The Presbyterian Guardian, 1935-1979

"…there should be one clear journalistic voice serving Machen's hope for American Presbyterianism."

On August 30, 1979, the Board of Trustees of the Presbyterian Guardian voted to merge the magazine with the Presbyterian Journal.    

 

Frustrated with a subscription base of about 3,500, the Trustees joined with the Presbyterian Journal in order to “reach a wider audience (well over 20,000) with the Reformed faith.”    

In his article, “Toward the Future of the Presbyterian Church” in the Guardian’s final issue, Edmund Clowney wrote, “there is no good reason for [the two magazines] to remain separate, and every good reason why there should be one clear journalistic voice serving Machen’s hope for American Presbyterianism.”    

For many, the merger was a precursor of a denominational union that was perceived on the horizon. In Clowney’s words, the merger “marks the growing unity of Bible-believing Presbyterians in the United States.” The anticipated church union, however, would not take place. The Presbyterian Journal, even with a united voice and expanded subscription base, would cease publication in 1987, with its Board of Trustees transferring its assets to World magazine.  

The 1979 merger ended the remarkable 44-year life of a magazine founded by J. Gresham Machen in 1935, an independent monthly dedicated to a predominantly Orthodox Presbyterian readership. Numbered among its editors were Ned B. Stonehouse, Paul Woolley, Leslie Sloat, Robert Nicholas, and John Mitchell.  

@2012 OPC – used with permission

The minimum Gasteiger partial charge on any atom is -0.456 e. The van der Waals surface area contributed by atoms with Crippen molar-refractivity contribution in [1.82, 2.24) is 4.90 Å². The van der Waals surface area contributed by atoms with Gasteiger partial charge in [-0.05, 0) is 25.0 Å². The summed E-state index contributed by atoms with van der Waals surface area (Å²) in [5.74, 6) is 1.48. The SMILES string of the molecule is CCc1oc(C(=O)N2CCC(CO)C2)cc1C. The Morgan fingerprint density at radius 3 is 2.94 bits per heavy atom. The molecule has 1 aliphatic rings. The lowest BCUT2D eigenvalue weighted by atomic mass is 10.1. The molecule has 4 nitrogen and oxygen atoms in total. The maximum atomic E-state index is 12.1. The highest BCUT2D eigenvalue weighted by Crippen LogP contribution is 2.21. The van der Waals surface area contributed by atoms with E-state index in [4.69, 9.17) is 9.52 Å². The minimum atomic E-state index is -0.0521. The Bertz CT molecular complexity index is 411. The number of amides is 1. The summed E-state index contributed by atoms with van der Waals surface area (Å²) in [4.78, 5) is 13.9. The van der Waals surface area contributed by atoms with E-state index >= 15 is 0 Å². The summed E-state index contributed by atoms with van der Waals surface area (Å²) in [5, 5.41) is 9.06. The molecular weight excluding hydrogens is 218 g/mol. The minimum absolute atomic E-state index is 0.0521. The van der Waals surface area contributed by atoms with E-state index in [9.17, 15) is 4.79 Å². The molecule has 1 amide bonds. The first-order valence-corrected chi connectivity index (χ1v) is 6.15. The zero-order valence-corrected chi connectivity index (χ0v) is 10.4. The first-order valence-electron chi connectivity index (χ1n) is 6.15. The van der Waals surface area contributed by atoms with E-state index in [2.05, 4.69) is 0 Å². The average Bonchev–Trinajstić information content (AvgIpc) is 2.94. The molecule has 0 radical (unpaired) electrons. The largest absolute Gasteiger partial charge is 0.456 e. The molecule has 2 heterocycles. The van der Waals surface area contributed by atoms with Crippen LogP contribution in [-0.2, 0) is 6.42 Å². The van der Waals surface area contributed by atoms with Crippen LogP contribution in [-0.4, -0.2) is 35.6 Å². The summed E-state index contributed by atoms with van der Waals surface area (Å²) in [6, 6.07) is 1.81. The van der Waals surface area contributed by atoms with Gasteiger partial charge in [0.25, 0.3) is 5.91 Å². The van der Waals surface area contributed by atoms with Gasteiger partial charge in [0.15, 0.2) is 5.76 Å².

(Editor’s Note:  All is not lost, The Guardian is available online!  Here is the story from the OPC website)

Presbyterian Guardian Now Available

We are happy to announce that the entire corpus of the Presbyterian Guardian (1935-1979) is now available on the OPC website. It is displayed so that the user can access any one of the 611 individual issues. There is also a single PDF portfolio file (aprox. 1 GB), for those who want the entire collection on their computer, so they can access and search it. This will serve as a powerful reference tool for those researching the history of the OPC.  

There is a new link to the Presbyterian Guardian on the right side of the page under the OPC Historian link.  

At the top of the page you will see a graphic clipped from an old issue of the Guardian. By hitting Refresh on your browser you can see different designs that were used throughout the years. There is also an issue of the day feature at the bottom of the page.  

To go to the Presbyterian Guardian, click here.